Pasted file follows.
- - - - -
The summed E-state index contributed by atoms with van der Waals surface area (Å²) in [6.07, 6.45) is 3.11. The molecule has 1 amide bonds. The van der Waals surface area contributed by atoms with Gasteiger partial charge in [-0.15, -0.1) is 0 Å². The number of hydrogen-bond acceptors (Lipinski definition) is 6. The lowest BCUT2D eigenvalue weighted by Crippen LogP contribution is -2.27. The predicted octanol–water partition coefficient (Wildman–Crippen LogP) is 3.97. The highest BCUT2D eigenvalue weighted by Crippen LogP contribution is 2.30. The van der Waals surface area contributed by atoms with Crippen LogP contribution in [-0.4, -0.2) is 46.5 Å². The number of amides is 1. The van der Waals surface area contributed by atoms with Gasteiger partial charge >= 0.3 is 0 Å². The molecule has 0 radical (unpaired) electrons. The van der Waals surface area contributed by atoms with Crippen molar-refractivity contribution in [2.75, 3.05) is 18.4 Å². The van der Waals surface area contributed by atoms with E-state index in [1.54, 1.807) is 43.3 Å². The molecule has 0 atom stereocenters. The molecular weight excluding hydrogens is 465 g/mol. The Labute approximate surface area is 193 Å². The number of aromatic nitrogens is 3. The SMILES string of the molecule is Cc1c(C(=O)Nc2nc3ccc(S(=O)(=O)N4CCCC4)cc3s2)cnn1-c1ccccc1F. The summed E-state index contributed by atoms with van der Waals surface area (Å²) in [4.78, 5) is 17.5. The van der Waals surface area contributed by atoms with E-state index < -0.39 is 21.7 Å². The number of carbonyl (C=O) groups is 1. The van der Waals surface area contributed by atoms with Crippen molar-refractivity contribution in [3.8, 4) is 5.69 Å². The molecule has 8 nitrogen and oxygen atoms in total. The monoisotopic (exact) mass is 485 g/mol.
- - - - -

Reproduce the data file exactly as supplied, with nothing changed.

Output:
The summed E-state index contributed by atoms with van der Waals surface area (Å²) in [6.07, 6.45) is 3.11. The molecule has 1 amide bonds. The van der Waals surface area contributed by atoms with Gasteiger partial charge in [-0.15, -0.1) is 0 Å². The number of hydrogen-bond acceptors (Lipinski definition) is 6. The lowest BCUT2D eigenvalue weighted by Crippen LogP contribution is -2.27. The predicted octanol–water partition coefficient (Wildman–Crippen LogP) is 3.97. The highest BCUT2D eigenvalue weighted by Crippen LogP contribution is 2.30. The van der Waals surface area contributed by atoms with Crippen LogP contribution in [-0.4, -0.2) is 46.5 Å². The number of amides is 1. The van der Waals surface area contributed by atoms with Gasteiger partial charge >= 0.3 is 0 Å². The molecule has 0 radical (unpaired) electrons. The van der Waals surface area contributed by atoms with Crippen molar-refractivity contribution in [2.75, 3.05) is 18.4 Å². The van der Waals surface area contributed by atoms with E-state index in [1.54, 1.807) is 43.3 Å². The molecule has 0 atom stereocenters. The molecular weight excluding hydrogens is 465 g/mol. The Labute approximate surface area is 193 Å². The number of aromatic nitrogens is 3. The SMILES string of the molecule is Cc1c(C(=O)Nc2nc3ccc(S(=O)(=O)N4CCCC4)cc3s2)cnn1-c1ccccc1F. The summed E-state index contributed by atoms with van der Waals surface area (Å²) in [4.78, 5) is 17.5. The van der Waals surface area contributed by atoms with E-state index < -0.39 is 21.7 Å². The number of carbonyl (C=O) groups is 1. The van der Waals surface area contributed by atoms with Crippen molar-refractivity contribution in [3.8, 4) is 5.69 Å². The molecule has 8 nitrogen and oxygen atoms in total. The monoisotopic (exact) mass is 485 g/mol.